Atmospheric rivers (ARs) are a dominant mechanism for generating intense wintertime precipitation along the U.S. West Coast. While studies over the past 10 years have explored the impact of ARs in, and west of, California’s Sierra Nevada and the Pacific Northwest’s Cascade Mountains, their influence on the weather across the intermountain west remains an open question. This study utilizes gridded atmospheric datasets, satellite imagery, rawinsonde soundings, a 449-MHz wind profiler and global positioning system (GPS) receiver, and operational hydrometeorological observing networks to explore the dynamics and inland impacts of a landfalling, flood-producing AR across Arizona in January 2010. Plan-view, cross-section, and back-trajectory analyses quantify the synoptic and mesoscale forcing that led to widespread precipitation across the state. The analyses show that a strong AR formed in the lower midlatitudes over the northeastern Pacific Ocean via frontogenetic processes and sea surface latent-heat fluxes but without tapping into the adjacent tropical water vapor reservoir to the south. The wind profiler, GPS, and rawinsonde observations document strong orographic forcing in a moist neutral environment within the AR that led to extreme, orographically enhanced precipitation. The AR was oriented nearly orthogonal to the Mogollon Rim, a major escarpment crossing much of central Arizona, and was positioned between the high mountain ranges of northern Mexico. High melting levels during the heaviest precipitation contributed to region-wide flooding, while the high-altitude snowpack increased substantially. The characteristics of the AR that impacted Arizona in January 2010, and the resulting heavy orographic precipitation, are comparable to those of landfalling ARs and their impacts along the west coasts of midlatitude continents.
Received: July 11, 2012; Final Form: September 6, 2012

Appendix B
This post was published to Andre's Why at 08:57:23 PM 2013/02/09
Atmospheric Rivers

Andre Willers
9 Feb 2013
“A River runs over it” with apologies to Norman Maclean .
Water just won’t behave . Now it clumps up in Atmospheric Rivers , dumping biblical floods at semi-random .
Discussion :
1.Described in Hammerstein II folklore :
Ol' man river,
Dat ol' man river
He mus'know sumpin'
But don't say nuthin',
He jes'keeps rollin'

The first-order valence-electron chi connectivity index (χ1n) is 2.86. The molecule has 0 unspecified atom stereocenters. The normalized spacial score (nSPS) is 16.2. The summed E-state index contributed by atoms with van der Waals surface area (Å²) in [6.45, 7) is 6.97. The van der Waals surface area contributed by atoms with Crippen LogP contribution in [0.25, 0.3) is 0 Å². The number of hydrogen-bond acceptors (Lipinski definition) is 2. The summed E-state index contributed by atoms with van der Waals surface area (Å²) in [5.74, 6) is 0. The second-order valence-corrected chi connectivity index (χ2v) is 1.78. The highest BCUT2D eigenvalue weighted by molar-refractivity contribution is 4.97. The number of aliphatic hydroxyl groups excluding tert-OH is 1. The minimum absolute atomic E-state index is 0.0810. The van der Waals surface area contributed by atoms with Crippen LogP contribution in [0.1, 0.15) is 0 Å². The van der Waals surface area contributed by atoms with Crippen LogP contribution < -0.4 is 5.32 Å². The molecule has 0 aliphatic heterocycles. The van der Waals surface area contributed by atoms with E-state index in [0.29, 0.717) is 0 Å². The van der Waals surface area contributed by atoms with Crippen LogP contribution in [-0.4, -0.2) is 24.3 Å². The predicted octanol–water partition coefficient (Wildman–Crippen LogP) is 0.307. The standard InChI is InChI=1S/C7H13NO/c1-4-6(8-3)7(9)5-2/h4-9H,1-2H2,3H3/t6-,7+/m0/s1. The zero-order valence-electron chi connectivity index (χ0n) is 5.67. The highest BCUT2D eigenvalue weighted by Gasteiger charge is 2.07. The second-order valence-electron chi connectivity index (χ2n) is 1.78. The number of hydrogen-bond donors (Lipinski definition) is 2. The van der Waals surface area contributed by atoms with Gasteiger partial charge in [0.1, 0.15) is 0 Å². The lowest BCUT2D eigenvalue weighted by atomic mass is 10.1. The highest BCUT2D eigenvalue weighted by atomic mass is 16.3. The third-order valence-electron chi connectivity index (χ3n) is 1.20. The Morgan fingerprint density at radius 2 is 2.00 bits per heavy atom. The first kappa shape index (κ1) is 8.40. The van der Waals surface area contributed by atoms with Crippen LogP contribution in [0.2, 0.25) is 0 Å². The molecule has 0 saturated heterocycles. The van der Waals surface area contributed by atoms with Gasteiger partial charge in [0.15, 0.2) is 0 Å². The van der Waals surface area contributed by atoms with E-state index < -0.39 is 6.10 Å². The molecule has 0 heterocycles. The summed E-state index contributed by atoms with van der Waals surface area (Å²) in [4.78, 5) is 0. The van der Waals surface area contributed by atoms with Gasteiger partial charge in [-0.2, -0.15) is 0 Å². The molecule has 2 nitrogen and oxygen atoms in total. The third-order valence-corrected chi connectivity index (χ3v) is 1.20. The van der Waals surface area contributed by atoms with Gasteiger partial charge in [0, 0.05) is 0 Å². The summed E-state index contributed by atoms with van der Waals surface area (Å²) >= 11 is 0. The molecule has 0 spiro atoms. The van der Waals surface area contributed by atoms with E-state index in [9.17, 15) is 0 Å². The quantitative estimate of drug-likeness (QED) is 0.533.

He keeps on rollin' along.”
Atmospheric river
From Wikipedia, the free encyclopedia

An atmospheric river is a narrow corridor or filament of concentrated moisture in the atmosphere. Atmospheric rivers consist of narrow bands of enhanced water vapor transport, typically along the boundaries between large areas of divergent surface air flow, including some frontal zones in association with extratropical cyclones that form over the oceans.[1][2][3][4]
The term was originally coined by researchers Reginald Newell and Yong Zhu of the Massachusetts Institute of Technology in the early 1990s, to reflect the narrowness of the moisture plumes involved.[1][3][5] Atmospheric rivers are typically several thousand kilometers long and only a few hundred kilometers wide, and a single one can carry a greater flux of water than the Earth's largest river, the Amazon River.[2] There are typically 3-5 of these narrow plumes present within a hemisphere at any given time.
Atmospheric rivers have a central role in the global water cycle. On any given day, atmospheric rivers account for over 90% of the global meridional (north-south) water vapor transport, yet they cover less than 10% of the Earth's circumference.[2]
They also are the major cause of extreme precipitation events which cause severe flooding in many mid-latitude, westerly coastal regions of the world, including the West Coast of North America,[6][7][8][9] western Europe,[10][11][12] and the west coast of North Africa.[3]

3.Satellite Storms :
One is reminded of the Rings of Saturn , where satellite moons smooth out cyclone-type perturbations .
Satellite cyclones similarly shape and steer atmospheric rivers .
4.That is why the atmospheric river is so narrow and has such an incredible amount of water .
5. The satellite storms both steer it and feed it (the same process ,actually)

6.Steering the Atmospheric River :
At present moment , the satellite storms are allowed to occur at random . This gives catastrophic storms in California every 200 years (measured over the last 2 000 years) . See or
7.Humans have both the technology and the knowledge to steer satellite storms so that Atmospheric Rivers are diverted into Atmospheric Deltas . (Which is where they normally are . Your normal rainfall) .
All they have to do is to prevent a certain class of randomness in the satellite storms .
A disruption , in other words , not even having to know what you are doing .